For almost a year now, I’ve been doing a weekly phone call with my accountability partner and friend that I met at a local entrepreneur meetup. I can’t stress how awesome it is going to events and meeting like-minded individuals.
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On last week’s phone call, my buddy was telling me how he was struggling with perfectionism.
He told me that he had a hard time letting things be released into the world if they aren’t up to his high standards. He asked me what I thought about it and how I handled that.
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I shared advice that I continue to hear over and over across various podcasts and books and that I truly resonate with…
And that advice is literally the title of this episode. I told him that DONE is better than perfect.
The perfect book that was never released has 0 sold copies.
I told him a few tips and tricks that I follow such as time blocking and setting deadlines. At the end of the day, you have to do the best you can in an allotted amount of time and then be done with it.
After our call, I searched for a YouTube video on this topic to find a message that put together all the words that I kind of thought of but couldn’t piece together eloquently enough on our call.
I found a great video from Thomas Frank. I actually just followed him recently after hearing him on Pat Flynn’s podcast, Smart Passive Income (which is a great show by the way if you’re looking for another podcast to start listening to).
Thomas has over 1.3m subscribers on YouTube and the video I’m referring to is called How to overcome perfectionism (and the anxiety it causes).
In the video, Thomas mentions that he’s always struggled with perfectionism and trying to get every little detail just right.
Over the years, he’s gotten better at this because to put out tons of content consistently, you have to get over the fact that you are not going to be perfect.
He mentions that there are two types of perfectionism: adaptive and maladaptive.
Adaptive perfectionists are motivated by high standards, which is a good thing. They are not hyper critical about their work in the invest a lot of time and effort into various projects.
Maladaptive is, on the other hand, not so great. Maladaptive perfectionists feel constant pressure to achieve unrealistic results. They often feel anxiety and depression because they’re holding themselves to standards that they can’t often reach.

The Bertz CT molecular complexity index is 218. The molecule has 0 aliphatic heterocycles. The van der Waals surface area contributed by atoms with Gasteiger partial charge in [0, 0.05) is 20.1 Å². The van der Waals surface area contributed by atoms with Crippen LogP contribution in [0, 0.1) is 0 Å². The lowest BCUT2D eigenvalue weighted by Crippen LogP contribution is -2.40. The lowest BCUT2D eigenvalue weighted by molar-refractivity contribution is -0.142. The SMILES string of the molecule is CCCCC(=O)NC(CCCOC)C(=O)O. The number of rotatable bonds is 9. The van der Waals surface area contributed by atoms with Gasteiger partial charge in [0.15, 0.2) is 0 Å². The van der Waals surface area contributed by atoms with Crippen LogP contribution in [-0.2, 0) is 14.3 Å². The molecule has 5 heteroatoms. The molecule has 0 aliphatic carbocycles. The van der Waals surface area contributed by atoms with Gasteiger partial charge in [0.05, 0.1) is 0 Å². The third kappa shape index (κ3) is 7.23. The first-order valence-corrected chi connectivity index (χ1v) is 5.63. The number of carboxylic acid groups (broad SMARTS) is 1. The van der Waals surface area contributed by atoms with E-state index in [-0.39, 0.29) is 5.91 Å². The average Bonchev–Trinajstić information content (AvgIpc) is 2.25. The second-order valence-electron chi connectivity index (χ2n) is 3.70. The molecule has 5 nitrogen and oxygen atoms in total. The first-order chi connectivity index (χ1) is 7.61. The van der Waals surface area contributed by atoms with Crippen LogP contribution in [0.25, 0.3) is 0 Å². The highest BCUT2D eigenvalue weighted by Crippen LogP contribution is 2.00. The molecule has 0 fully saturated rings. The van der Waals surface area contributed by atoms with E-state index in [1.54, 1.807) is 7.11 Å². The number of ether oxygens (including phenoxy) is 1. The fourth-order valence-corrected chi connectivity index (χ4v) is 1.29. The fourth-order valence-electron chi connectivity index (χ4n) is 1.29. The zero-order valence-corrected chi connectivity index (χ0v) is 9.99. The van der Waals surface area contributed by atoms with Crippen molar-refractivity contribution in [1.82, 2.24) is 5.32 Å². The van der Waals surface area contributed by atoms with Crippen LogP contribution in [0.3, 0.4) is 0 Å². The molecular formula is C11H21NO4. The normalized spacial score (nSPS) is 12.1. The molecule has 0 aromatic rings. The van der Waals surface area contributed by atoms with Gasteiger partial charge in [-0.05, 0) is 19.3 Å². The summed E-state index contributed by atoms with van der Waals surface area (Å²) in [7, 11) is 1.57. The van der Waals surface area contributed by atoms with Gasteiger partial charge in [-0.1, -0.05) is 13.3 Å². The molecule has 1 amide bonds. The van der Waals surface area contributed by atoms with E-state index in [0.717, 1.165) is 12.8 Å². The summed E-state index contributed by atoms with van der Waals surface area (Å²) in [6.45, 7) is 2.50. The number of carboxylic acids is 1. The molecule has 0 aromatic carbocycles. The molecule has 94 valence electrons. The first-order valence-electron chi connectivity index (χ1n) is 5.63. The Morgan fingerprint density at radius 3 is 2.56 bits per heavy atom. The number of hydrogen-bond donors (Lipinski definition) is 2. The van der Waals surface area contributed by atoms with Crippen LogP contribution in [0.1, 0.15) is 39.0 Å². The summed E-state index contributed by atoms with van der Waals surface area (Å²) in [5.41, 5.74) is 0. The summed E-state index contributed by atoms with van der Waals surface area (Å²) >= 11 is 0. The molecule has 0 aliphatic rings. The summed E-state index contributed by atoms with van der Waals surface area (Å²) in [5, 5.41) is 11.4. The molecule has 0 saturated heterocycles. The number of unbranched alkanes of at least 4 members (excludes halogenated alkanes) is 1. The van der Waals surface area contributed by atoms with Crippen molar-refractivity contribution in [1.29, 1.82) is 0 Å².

The biggest pain point mentioned that resonated with me the most was that constant tweaking causes you to take too long to finish and move on.
I understand the struggle of not wanting to start something because it seems overwhelming. I used to be that person. But I’ve gotten better with doing things fast, implementing quickly and releasing an imperfect version 1.
There’s always room to tweak and iterate.
Here’s a few tips Thomas shared in that video:
Embrace imperfection. No one is perfect.
Get started and let your work become a mess.
Work with a deadline.
Focus on getting a little better each time. Skill and knowledge come through countless iterations.
Don’t compare yourself against others. Compare you vs you. An example he mentions is that you can’t compare your first YouTube video to someone else’s 500th. It’s simply not a fair comparison.
After the phone call, my friend thanked me for my advice and for sending over the video as it was totally relatable.
Just a few days later, he came across an idea in a training he attended and shared it with me. He had implemented it that day and told me how amazing it was.
The idea is to act as if you have different subjects and classes throughout the day. Take a “school” approach when scheduling your day.
Start and end new tasks on the hour and move from one to the next. On his first day of trying this he told me: “I feel I’ve been super productive and my mind has been fresh all day.”
I’m a huge fan of time blocking but I never thought of it from this angle, which really does help to organize in your day where you stay interested and engaged in your work.